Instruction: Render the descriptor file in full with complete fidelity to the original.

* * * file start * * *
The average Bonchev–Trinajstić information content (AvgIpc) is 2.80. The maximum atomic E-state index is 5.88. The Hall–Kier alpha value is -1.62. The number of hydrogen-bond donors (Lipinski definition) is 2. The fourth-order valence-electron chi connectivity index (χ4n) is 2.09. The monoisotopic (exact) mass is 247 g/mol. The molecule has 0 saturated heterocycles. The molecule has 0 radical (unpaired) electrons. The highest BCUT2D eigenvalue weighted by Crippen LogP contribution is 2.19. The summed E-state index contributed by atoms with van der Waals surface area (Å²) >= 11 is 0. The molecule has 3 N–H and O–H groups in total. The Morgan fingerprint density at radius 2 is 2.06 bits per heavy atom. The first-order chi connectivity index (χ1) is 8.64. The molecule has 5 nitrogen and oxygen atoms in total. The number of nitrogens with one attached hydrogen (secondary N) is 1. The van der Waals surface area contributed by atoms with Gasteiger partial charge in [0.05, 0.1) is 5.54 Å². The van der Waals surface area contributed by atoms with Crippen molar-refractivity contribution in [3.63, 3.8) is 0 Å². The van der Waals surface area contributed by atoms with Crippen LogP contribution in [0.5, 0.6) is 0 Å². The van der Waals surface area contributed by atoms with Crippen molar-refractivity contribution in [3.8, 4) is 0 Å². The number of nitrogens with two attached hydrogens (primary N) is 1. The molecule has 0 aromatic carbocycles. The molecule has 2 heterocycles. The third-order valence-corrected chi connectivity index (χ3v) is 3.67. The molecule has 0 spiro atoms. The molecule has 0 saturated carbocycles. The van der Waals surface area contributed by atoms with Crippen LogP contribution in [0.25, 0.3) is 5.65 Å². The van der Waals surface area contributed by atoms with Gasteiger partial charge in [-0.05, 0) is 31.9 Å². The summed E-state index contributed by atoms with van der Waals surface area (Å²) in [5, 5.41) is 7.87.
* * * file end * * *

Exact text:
The average Bonchev–Trinajstić information content (AvgIpc) is 2.80. The maximum atomic E-state index is 5.88. The Hall–Kier alpha value is -1.62. The number of hydrogen-bond donors (Lipinski definition) is 2. The fourth-order valence-electron chi connectivity index (χ4n) is 2.09. The monoisotopic (exact) mass is 247 g/mol. The molecule has 0 saturated heterocycles. The molecule has 0 radical (unpaired) electrons. The highest BCUT2D eigenvalue weighted by Crippen LogP contribution is 2.19. The summed E-state index contributed by atoms with van der Waals surface area (Å²) >= 11 is 0. The molecule has 3 N–H and O–H groups in total. The Morgan fingerprint density at radius 2 is 2.06 bits per heavy atom. The first-order chi connectivity index (χ1) is 8.64. The molecule has 5 nitrogen and oxygen atoms in total. The number of nitrogens with one attached hydrogen (secondary N) is 1. The van der Waals surface area contributed by atoms with Gasteiger partial charge in [0.05, 0.1) is 5.54 Å². The van der Waals surface area contributed by atoms with Crippen molar-refractivity contribution in [3.63, 3.8) is 0 Å². The van der Waals surface area contributed by atoms with Crippen LogP contribution in [0.5, 0.6) is 0 Å². The van der Waals surface area contributed by atoms with Crippen molar-refractivity contribution in [3.8, 4) is 0 Å². The number of nitrogens with two attached hydrogens (primary N) is 1. The molecule has 0 aromatic carbocycles. The molecule has 2 heterocycles. The third-order valence-corrected chi connectivity index (χ3v) is 3.67. The molecule has 0 spiro atoms. The molecule has 0 saturated carbocycles. The van der Waals surface area contributed by atoms with Crippen LogP contribution in [0.25, 0.3) is 5.65 Å². The van der Waals surface area contributed by atoms with Gasteiger partial charge in [-0.05, 0) is 31.9 Å². The summed E-state index contributed by atoms with van der Waals surface area (Å²) in [5, 5.41) is 7.87.